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Evidence of sex abuse was clear, says Scots expert

THE problem of child sexual exploitation in Rotherham should have been clear to authorities nine years ago, according to the Scottish Government's former chief social work adviser who wrote a damning report into the scandal.

Professor Alexis Jay's inquiry detailed gang rapes, grooming, trafficking and other sexual exploitation on a wide scale in the South Yorkshire town between 1997 and 2013.

Professor Jay said given the information available to agencies by April 2005, "nobody could say 'I didn't know'."

Her comments came as Home Secretary Theresa May, on a visit to Dumfries, heaped further pressure on South Yorkshire police and crime commissioner Shaun Wright by appearing to join calls for him to quit after a shocking report into child abuse in the city.

He was the council cabinet member responsible for ­children's services in the English town from 2005 to 2010, in the middle of a 16-year period when, according to the report, 1,400 youngsters suffered wide­scale sexual exploitation including gang rapes, grooming and trafficking.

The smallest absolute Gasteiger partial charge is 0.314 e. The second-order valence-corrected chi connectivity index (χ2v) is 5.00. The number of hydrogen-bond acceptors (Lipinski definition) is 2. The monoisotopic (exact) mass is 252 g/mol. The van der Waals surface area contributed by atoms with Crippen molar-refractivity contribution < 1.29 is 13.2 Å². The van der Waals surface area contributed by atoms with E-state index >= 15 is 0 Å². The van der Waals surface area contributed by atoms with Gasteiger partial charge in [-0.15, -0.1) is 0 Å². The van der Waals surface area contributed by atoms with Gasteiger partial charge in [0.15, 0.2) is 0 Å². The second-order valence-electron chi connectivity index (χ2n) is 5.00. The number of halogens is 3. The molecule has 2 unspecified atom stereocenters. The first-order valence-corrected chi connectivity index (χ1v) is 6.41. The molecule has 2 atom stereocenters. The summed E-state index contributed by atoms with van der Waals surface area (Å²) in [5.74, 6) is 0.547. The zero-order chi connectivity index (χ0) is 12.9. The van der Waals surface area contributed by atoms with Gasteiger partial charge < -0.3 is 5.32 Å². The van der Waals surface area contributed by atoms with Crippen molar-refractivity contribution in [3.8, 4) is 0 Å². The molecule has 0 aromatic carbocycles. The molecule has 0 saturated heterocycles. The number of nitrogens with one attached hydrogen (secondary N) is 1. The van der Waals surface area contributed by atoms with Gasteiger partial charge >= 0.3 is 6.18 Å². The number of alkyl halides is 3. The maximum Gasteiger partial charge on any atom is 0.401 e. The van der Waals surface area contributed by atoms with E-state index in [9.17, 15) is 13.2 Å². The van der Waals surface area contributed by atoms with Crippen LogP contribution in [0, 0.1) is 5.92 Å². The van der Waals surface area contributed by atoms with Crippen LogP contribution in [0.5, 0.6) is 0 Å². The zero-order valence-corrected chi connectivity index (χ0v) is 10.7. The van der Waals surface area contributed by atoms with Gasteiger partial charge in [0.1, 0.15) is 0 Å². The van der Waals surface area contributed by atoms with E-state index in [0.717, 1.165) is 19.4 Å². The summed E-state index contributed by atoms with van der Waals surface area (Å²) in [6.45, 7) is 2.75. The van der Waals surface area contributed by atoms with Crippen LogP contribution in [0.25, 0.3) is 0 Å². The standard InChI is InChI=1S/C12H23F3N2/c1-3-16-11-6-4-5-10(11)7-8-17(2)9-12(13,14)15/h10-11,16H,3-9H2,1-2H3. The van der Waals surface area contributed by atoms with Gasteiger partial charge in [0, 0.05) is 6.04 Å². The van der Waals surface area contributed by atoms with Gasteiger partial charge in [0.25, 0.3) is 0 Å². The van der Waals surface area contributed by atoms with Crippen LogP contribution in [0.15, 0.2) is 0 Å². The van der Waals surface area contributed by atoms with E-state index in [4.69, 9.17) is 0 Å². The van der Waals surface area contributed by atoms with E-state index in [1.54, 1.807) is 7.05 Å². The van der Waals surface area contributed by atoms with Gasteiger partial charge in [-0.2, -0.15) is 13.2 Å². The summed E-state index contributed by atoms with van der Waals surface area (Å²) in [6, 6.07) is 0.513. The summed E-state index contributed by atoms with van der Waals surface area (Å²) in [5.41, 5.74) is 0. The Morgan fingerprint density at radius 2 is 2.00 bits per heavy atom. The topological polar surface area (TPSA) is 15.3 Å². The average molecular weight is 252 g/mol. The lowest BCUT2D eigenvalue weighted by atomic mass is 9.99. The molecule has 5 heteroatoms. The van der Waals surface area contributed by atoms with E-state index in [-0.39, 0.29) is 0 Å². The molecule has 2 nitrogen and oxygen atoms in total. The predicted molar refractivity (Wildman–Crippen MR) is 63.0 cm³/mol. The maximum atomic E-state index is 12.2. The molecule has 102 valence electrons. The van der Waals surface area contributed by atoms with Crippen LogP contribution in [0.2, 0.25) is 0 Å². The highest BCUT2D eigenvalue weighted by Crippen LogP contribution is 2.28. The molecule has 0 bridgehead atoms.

He has so far refused to quit, saying he had no kn­owledge of the "industrial scale" of child abuse at the time.

Ms Jay, who was educated in Edinburgh and is a former director of social work at West Dunbartonshire ­Council, said: "Part of my remit was to identify what information was available to key people in positions of influence throughout that time.

"And there was certainly a very great deal of information available from an early stage; indeed from at least 2001, both through a youth project which did outreach work with these young victims and children's social care.

"But also because there were at least three key reports which were made available to the ­agencies concerned whose conclusions couldn't have been clearer.

"Then finally members of the council had seminars organised at which the detail of the youth project and indeed some of the other material, was included in that.

"Names of potential perpetrators, car registration numbers, a very great deal of detail. Really by April 2005, it seemed to me that nobody could say 'I didn't know'."

She said the exploitation covered by the report was "at the worst end of seriousness".

Ms Jay said: "I have spent decades looking at complex cases of child protection and I have never encountered such brutality and such abuse."

She cited a number of possible reasons why authorities did not get to grips with the issue of child sexual exploitation.

She said: "There were also concerns that the priority in child protection at the time was younger children and that these mainly girls were making lifestyle choices."

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